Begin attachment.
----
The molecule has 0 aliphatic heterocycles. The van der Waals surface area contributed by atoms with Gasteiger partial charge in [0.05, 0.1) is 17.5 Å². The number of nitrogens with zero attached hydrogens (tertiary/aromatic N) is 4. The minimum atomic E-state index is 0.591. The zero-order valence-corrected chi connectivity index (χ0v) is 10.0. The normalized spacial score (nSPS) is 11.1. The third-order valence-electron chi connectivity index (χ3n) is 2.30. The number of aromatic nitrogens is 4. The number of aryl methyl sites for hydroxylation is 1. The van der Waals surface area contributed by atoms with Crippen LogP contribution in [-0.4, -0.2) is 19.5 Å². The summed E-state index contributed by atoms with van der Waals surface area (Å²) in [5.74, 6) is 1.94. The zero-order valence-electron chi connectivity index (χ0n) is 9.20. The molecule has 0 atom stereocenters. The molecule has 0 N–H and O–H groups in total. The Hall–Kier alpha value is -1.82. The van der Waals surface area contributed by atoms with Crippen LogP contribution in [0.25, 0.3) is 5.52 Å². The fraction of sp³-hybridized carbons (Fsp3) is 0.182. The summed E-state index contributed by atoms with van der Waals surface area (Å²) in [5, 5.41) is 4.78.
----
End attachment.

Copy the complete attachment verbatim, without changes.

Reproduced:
The molecule has 0 aliphatic heterocycles. The van der Waals surface area contributed by atoms with Gasteiger partial charge in [0.05, 0.1) is 17.5 Å². The number of nitrogens with zero attached hydrogens (tertiary/aromatic N) is 4. The minimum atomic E-state index is 0.591. The zero-order valence-corrected chi connectivity index (χ0v) is 10.0. The normalized spacial score (nSPS) is 11.1. The third-order valence-electron chi connectivity index (χ3n) is 2.30. The number of aromatic nitrogens is 4. The number of aryl methyl sites for hydroxylation is 1. The van der Waals surface area contributed by atoms with Crippen LogP contribution in [-0.4, -0.2) is 19.5 Å². The summed E-state index contributed by atoms with van der Waals surface area (Å²) in [5.74, 6) is 1.94. The zero-order valence-electron chi connectivity index (χ0n) is 9.20. The molecule has 0 atom stereocenters. The molecule has 0 N–H and O–H groups in total. The Hall–Kier alpha value is -1.82. The van der Waals surface area contributed by atoms with Crippen LogP contribution in [0.25, 0.3) is 5.52 Å². The fraction of sp³-hybridized carbons (Fsp3) is 0.182. The summed E-state index contributed by atoms with van der Waals surface area (Å²) in [5, 5.41) is 4.78.